Presentation on theme: "English I Honors Mr. Popovich. The perspective of a work of literature is the vantage point from which we view it. Is it from the author’s perspective?"— Presentation transcript:
English I Honors Mr. Popovich
The perspective of a work of literature is the vantage point from which we view it. Is it from the author’s perspective? Is it from the narrator’s perspective? Is it from a character’s perspective? Is it from the reader’s perspective?
The difference is in the perspective! The tone is the writer’s/narrator’s perspective. Is the writer using a persona to narrate? How does he/she feel about the topic? The mood is the reader’s/audience’s perspective. What is the effect created? It usually uses “You-understood”
Mrs. Gray was thirty, and so sweet and so lovely, you cannot imagine it; and Sadie was ten, and just like her mother, just a darling slender little copy of her, with auburn tails down her back, and short frocks; and the baby was a year old, and plump and dimpled, and fond of me, and never could get enough of hauling on my tail, and hugging me, and laughing out its innocent happiness.... from “A Dog’s Tale” by Mark Twain admiring, affectionate What is the tone of this passage? What phrases help create this tone? Who is the narrator of this passage?
Point of view is the perspective or vantage point from which a writer narrates the story. Omniscient Limited First-Person
In the third-person omniscient point of view, the all-knowing narrator… plays no part in the story knows and can tell what every character in the story thinks and feels knows what is happening at any point and at any setting of the story
How can you tell that this excerpt is written from the omniscient point of view? The frown on the bachelor’s face was deepening to a scowl. He was a hard, unsympathetic man, the aunt decided in her mind.... The smaller girl created a diversion by beginning to recite “On the Road to Mandalay.” She only knew the first line, but she put her limited knowledge to the fullest possible use.... It seemed to the bachelor as though someone had had a bet with her that she could repeat the line aloud two thousand times without stopping. from “The Storyteller” by Saki It includes more than one perspective: the aunt, the young girl, the bachelor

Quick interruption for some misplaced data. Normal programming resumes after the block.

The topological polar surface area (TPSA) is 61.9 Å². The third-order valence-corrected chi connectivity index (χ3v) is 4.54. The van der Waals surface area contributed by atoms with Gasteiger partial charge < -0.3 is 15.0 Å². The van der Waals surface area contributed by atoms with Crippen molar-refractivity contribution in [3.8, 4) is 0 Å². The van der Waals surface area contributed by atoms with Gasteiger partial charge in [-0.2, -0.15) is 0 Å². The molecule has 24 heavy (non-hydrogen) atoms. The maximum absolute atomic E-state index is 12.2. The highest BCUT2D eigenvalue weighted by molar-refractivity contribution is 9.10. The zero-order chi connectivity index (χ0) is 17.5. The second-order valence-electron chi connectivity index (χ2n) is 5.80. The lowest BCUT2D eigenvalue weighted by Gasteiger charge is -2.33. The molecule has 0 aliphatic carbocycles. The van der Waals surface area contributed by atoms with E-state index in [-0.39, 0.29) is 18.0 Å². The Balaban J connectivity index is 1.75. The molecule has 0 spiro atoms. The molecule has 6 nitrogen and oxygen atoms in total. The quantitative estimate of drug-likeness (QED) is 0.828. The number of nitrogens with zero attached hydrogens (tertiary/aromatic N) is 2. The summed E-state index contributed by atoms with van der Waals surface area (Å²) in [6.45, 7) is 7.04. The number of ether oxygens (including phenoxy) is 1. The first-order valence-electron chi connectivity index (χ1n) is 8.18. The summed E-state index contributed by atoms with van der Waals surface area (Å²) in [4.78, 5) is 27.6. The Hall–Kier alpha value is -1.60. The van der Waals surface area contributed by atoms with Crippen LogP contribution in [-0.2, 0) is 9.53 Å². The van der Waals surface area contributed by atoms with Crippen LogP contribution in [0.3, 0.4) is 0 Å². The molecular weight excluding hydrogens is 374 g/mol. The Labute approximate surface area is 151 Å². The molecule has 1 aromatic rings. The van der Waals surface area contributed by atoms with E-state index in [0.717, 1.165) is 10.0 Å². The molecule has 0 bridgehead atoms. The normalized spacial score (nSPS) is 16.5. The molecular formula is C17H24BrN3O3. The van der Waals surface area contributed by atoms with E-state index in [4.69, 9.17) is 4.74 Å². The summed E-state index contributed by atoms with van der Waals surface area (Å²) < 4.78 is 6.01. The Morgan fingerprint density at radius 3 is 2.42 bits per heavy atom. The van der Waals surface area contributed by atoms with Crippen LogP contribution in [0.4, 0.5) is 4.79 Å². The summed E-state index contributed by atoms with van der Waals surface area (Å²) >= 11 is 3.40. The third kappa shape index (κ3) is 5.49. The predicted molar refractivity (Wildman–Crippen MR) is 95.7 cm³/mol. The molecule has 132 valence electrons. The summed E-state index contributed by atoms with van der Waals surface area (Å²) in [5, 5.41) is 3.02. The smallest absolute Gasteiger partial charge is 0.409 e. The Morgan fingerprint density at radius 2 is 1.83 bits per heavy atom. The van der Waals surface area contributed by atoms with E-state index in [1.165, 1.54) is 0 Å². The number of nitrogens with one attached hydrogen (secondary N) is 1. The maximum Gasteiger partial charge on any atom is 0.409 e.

In the third-person limited point of view, the narrator… knows and can tell what only a single character thinks and/or feels plays little or no part in the actual story itself
So they parted; and the young man pursued his way until, being about to turn the corner by the meeting-house, he looked back and saw the head of Faith still peeping after him with a melancholy air, in spite of her pink ribbons. “Poor little Faith!” thought he, for his heart smote him. “What a wretch am I to leave her on such an errand! She talks of dreams, too.” from “Young Goodman Brown” by Nathaniel Hawthorne How can you tell that this excerpt is written from the limited point of view? It uses third- person pronouns (“he”), but it includes only one perspective